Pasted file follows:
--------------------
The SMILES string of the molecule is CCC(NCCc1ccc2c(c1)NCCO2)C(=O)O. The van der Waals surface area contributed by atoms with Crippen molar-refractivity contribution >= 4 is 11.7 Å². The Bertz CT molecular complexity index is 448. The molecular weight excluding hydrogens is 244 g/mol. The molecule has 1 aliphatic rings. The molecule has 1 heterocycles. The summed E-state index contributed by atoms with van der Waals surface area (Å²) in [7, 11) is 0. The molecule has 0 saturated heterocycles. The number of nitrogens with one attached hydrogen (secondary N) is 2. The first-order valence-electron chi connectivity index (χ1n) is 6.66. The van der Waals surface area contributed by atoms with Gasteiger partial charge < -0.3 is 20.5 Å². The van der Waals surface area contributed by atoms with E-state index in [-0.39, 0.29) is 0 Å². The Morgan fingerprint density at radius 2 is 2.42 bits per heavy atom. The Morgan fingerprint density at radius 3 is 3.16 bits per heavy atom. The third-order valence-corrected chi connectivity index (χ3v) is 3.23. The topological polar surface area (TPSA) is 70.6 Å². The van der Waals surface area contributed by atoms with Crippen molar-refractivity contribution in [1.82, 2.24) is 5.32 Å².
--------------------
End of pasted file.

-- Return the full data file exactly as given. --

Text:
The SMILES string of the molecule is CCC(NCCc1ccc2c(c1)NCCO2)C(=O)O. The van der Waals surface area contributed by atoms with Crippen molar-refractivity contribution >= 4 is 11.7 Å². The Bertz CT molecular complexity index is 448. The molecular weight excluding hydrogens is 244 g/mol. The molecule has 1 aliphatic rings. The molecule has 1 heterocycles. The summed E-state index contributed by atoms with van der Waals surface area (Å²) in [7, 11) is 0. The molecule has 0 saturated heterocycles. The number of nitrogens with one attached hydrogen (secondary N) is 2. The first-order valence-electron chi connectivity index (χ1n) is 6.66. The van der Waals surface area contributed by atoms with Gasteiger partial charge < -0.3 is 20.5 Å². The van der Waals surface area contributed by atoms with E-state index in [-0.39, 0.29) is 0 Å². The Morgan fingerprint density at radius 2 is 2.42 bits per heavy atom. The Morgan fingerprint density at radius 3 is 3.16 bits per heavy atom. The third-order valence-corrected chi connectivity index (χ3v) is 3.23. The topological polar surface area (TPSA) is 70.6 Å². The van der Waals surface area contributed by atoms with Crippen molar-refractivity contribution in [1.82, 2.24) is 5.32 Å².